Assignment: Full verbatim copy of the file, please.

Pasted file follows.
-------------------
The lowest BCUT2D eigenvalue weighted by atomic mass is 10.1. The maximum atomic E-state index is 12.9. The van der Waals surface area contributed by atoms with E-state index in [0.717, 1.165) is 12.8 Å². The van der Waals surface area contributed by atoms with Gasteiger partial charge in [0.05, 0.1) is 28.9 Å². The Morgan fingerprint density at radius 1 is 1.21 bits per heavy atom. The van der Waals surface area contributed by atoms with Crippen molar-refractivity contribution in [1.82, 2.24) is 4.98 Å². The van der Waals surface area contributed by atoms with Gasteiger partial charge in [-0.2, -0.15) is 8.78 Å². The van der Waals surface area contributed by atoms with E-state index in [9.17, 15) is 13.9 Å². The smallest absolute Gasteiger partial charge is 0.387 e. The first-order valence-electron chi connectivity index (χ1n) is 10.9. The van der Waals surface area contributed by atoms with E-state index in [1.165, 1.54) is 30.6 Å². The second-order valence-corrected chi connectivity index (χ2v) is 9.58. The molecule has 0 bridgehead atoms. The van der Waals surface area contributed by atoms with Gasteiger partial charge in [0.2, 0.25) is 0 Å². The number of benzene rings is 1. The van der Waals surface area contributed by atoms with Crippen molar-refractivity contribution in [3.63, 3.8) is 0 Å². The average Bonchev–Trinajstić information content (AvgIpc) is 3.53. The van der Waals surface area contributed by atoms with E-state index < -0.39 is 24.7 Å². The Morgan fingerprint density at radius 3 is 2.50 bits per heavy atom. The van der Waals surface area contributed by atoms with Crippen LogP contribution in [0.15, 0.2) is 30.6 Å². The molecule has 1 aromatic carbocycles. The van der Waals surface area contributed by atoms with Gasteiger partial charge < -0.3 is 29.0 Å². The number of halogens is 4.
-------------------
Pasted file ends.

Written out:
The lowest BCUT2D eigenvalue weighted by atomic mass is 10.1. The maximum atomic E-state index is 12.9. The van der Waals surface area contributed by atoms with E-state index in [0.717, 1.165) is 12.8 Å². The van der Waals surface area contributed by atoms with Gasteiger partial charge in [0.05, 0.1) is 28.9 Å². The Morgan fingerprint density at radius 1 is 1.21 bits per heavy atom. The van der Waals surface area contributed by atoms with Crippen molar-refractivity contribution in [1.82, 2.24) is 4.98 Å². The van der Waals surface area contributed by atoms with Gasteiger partial charge in [-0.2, -0.15) is 8.78 Å². The van der Waals surface area contributed by atoms with E-state index in [9.17, 15) is 13.9 Å². The smallest absolute Gasteiger partial charge is 0.387 e. The first-order valence-electron chi connectivity index (χ1n) is 10.9. The van der Waals surface area contributed by atoms with E-state index in [1.165, 1.54) is 30.6 Å². The second-order valence-corrected chi connectivity index (χ2v) is 9.58. The molecule has 0 bridgehead atoms. The van der Waals surface area contributed by atoms with Gasteiger partial charge in [0.2, 0.25) is 0 Å². The number of benzene rings is 1. The van der Waals surface area contributed by atoms with Crippen molar-refractivity contribution in [3.63, 3.8) is 0 Å². The average Bonchev–Trinajstić information content (AvgIpc) is 3.53. The van der Waals surface area contributed by atoms with E-state index < -0.39 is 24.7 Å². The Morgan fingerprint density at radius 3 is 2.50 bits per heavy atom. The van der Waals surface area contributed by atoms with Crippen LogP contribution in [0.15, 0.2) is 30.6 Å². The molecule has 1 aromatic carbocycles. The van der Waals surface area contributed by atoms with Gasteiger partial charge < -0.3 is 29.0 Å². The number of halogens is 4.